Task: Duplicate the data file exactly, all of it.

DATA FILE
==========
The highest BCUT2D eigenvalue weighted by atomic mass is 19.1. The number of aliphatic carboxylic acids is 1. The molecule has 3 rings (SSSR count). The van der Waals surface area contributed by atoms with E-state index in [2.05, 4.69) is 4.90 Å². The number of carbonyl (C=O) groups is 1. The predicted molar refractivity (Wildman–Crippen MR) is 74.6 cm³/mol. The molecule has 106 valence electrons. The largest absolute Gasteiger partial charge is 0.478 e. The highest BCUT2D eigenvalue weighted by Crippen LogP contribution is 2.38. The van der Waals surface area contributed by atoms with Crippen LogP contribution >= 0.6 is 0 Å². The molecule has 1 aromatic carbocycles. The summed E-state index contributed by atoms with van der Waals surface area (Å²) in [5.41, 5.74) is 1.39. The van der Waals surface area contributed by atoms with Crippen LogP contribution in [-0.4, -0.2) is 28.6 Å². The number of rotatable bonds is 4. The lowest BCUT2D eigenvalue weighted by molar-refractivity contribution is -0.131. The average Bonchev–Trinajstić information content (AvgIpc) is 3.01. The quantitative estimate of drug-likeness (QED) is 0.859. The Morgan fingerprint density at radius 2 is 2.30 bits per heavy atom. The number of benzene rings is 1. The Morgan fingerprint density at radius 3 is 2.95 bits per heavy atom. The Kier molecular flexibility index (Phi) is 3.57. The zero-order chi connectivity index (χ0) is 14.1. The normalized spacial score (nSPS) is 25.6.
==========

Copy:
The highest BCUT2D eigenvalue weighted by atomic mass is 19.1. The number of aliphatic carboxylic acids is 1. The molecule has 3 rings (SSSR count). The van der Waals surface area contributed by atoms with E-state index in [2.05, 4.69) is 4.90 Å². The number of carbonyl (C=O) groups is 1. The predicted molar refractivity (Wildman–Crippen MR) is 74.6 cm³/mol. The molecule has 106 valence electrons. The largest absolute Gasteiger partial charge is 0.478 e. The highest BCUT2D eigenvalue weighted by Crippen LogP contribution is 2.38. The van der Waals surface area contributed by atoms with Crippen LogP contribution >= 0.6 is 0 Å². The molecule has 1 aromatic carbocycles. The summed E-state index contributed by atoms with van der Waals surface area (Å²) in [5.41, 5.74) is 1.39. The van der Waals surface area contributed by atoms with Crippen LogP contribution in [-0.4, -0.2) is 28.6 Å². The number of rotatable bonds is 4. The lowest BCUT2D eigenvalue weighted by molar-refractivity contribution is -0.131. The average Bonchev–Trinajstić information content (AvgIpc) is 3.01. The quantitative estimate of drug-likeness (QED) is 0.859. The Morgan fingerprint density at radius 2 is 2.30 bits per heavy atom. The number of benzene rings is 1. The Morgan fingerprint density at radius 3 is 2.95 bits per heavy atom. The Kier molecular flexibility index (Phi) is 3.57. The zero-order chi connectivity index (χ0) is 14.1. The normalized spacial score (nSPS) is 25.6.